Financial Structure Modeling And Analysis In A Nutshell

In corporate finance, the financial structure is how corporations finance their assets (usually either through debt or equity). For the sake of reverse engineering businesses, we want to look at three critical elements to determine the model used to sustain its assets: cost structure, profitability, and cash flow generation.

Read: Business Analysis: How To Analyze Any Business

How companies think

Understanding the financial structure of an organization can also inform a lot about the collective incentives which push the company to “behave” in a certain way. 

In short, an organization is a scaled entity; it doesn’t “think” as an individual. Instead, it follows simple dynamics driven by specific incentives.

To understand those incentives, my argument is to look at three key elements:

  • Cost structure,
  • Profitability,
  • And cash flows.

In short, from the way an organization “decides” at a collective level how to spend money to finance its long term assets, what part of the business drives profitability, and how it generates cash to sustain its operations, you can get its logic in the marketplace. 

Let’s look at each of them to understand how they can help us understand any organization.

Cost structure

The cost structure is one of the building blocks of a business model. It represents how companies spend most of their resources to keep generating demand for their products and services. The cost structure together with revenue streams, help assess the operational scalability of an organization.

The cost structure informs the way a company decides to spend its money, and how those financial resources are used to sustain its core asset.

For instance, when it comes to Google, a good chunk of ongoing expenses are spent to keep its search platform running.

The traffic acquisition cost represents the expenses incurred by an internet company, like Google, to gain qualified traffic – on its pages – for monetization. Over the years Google has been able to reduce its traffic acquisition costs and in any case to keep it stable. In 2021 Google spent 21.75% of its total advertising revenues (over $45.56 billion) to guarantee its traffic on several desktop and mobile devices across the web.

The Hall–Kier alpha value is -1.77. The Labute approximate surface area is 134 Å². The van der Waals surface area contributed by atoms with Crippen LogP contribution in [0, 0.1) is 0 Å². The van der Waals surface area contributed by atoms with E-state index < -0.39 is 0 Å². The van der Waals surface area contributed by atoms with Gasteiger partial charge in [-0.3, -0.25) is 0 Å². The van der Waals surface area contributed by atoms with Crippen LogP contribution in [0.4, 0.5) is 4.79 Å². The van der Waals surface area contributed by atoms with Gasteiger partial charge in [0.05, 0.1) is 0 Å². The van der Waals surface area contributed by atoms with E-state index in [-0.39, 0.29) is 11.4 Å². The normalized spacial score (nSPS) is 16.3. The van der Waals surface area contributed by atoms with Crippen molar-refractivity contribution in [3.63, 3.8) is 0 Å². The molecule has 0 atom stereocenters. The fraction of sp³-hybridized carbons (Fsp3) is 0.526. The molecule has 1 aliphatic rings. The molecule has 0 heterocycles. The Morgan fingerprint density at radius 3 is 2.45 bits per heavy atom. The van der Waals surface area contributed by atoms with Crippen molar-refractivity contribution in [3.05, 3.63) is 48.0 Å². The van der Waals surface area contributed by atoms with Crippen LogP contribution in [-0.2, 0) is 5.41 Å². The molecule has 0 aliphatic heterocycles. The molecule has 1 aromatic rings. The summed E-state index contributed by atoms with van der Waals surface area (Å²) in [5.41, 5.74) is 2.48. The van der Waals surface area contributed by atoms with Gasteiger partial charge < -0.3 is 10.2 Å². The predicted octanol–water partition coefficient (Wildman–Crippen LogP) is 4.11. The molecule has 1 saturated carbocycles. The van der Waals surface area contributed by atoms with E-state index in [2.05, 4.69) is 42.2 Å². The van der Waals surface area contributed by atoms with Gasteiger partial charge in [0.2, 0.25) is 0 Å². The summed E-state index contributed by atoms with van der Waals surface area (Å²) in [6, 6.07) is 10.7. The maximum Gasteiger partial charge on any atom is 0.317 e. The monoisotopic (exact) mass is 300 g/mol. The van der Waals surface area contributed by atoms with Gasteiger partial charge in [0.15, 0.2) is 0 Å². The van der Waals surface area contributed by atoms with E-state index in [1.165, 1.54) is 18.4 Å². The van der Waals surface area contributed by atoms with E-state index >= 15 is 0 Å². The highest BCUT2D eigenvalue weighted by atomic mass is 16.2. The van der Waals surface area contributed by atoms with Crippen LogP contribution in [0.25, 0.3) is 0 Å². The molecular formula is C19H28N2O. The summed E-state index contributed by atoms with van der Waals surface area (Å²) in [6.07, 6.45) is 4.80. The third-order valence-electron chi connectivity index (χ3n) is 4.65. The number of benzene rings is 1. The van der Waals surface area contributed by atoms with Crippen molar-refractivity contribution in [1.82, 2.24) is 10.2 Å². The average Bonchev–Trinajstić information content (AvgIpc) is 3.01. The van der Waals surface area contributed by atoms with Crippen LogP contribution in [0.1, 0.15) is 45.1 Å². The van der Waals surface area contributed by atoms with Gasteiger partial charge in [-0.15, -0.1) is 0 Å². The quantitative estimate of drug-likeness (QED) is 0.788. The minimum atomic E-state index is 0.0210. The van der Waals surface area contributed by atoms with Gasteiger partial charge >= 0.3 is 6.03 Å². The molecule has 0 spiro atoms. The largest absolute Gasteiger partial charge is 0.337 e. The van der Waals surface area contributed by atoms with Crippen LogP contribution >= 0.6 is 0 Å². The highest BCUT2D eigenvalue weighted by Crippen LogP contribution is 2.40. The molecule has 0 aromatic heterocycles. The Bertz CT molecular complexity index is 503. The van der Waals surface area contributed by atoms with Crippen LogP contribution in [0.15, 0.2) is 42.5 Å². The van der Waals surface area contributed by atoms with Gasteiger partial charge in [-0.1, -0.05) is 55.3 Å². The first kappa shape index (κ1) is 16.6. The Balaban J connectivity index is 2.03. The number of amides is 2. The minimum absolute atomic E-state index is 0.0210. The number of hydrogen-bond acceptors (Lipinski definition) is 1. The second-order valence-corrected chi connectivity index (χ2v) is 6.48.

Looking at the cost structure doesn’t mean only to look at what’s generating revenues right now. It’s also important to look at those costs that help a company renew its business model.

For instance, Google’s Alphabet spends substantial resources to keep its other bets running

In short, we want to have use a counterbalanced approach:

  • Look at the costs that are financing the core assets that fuel the current business model.
  • Look at the costs that are financing future core assets that will trigger a new business model.


Netflix is a profitable company, which net profits were $5.1 billion in 2021. Growing from $2.7 billion in 2020. The company runs a negative cash flow business model, where it anticipates the costs of content development and licensing through the platform. Those costs get amortized over the years, as subscribers stick to the platform.

Profitability is the ability of a company to generate more income than it spends. As simple as that. For instance, in the graph above you can appreciate how Netflix is a profitable company, its income far exceeds its expenses (we’ll see in the next paragraph why we need to counterbalance profitability with cash generation).

Profitability informs where a company generates most of its income. Usually, the higher margin part of the business is also the most interesting. For instance, Google generates most of its money from its ad network. While its network members’ side is way less profitable.

Google (now Alphabet) primarily makes money through advertising. The Google search engine, while free, is monetized with paid advertising. In 2021 Google’s advertising generated over $209 billion (beyond Google Search, this comprises YouTube Ads and the Network Members Sites) compared to $257 billion in net sales. Advertising represented over 81% of net sales, followed by Google Cloud ($19 billion) and Google’s other revenue streams (Google Play, Pixel phones, and YouTube Premium).

Google tough has to keep its less profitable side of the business because it works as an amplifier for its core profit generation center. Therefore, profitability needs to be assessed from several perspectives:

  • Usually, the higher-margin side will be also the most important. Think of how Google ad network is also the core cash machine.
  • Other with lower margin sides might be used to push the core asset of the organization.

There are a few exceptions to this rule. One example is Amazon, in that case, to really understand the company you need to look at a third element: cash flow generation.

Cash flow generation

Free cash flow is the cash a company generates through its operations, once you take off the non-cash expenses, changes in working capital and capital expenditures. Thus this is the cash “free” to distribution that a company can potentially invest back into the growth of the business.

When you look at the core business model of Amazon (e-commerce platform) you can appreciate how it runs at very tight profit margins.

As of 2021, Amazon has much wider overall profit margins but this is primarily thanks to Amazon AWS, Amazon Prime, and other services that run at a higher marginality.

Instead, while Amazon’s core e-commerce platform ran at tight margins over the years, in reality, it generated a substantial amount of cash flows, which made it possible to fuel and finance the growth of the business.


Therefore, looking at cash flows help us have a more balanced view of the overall business.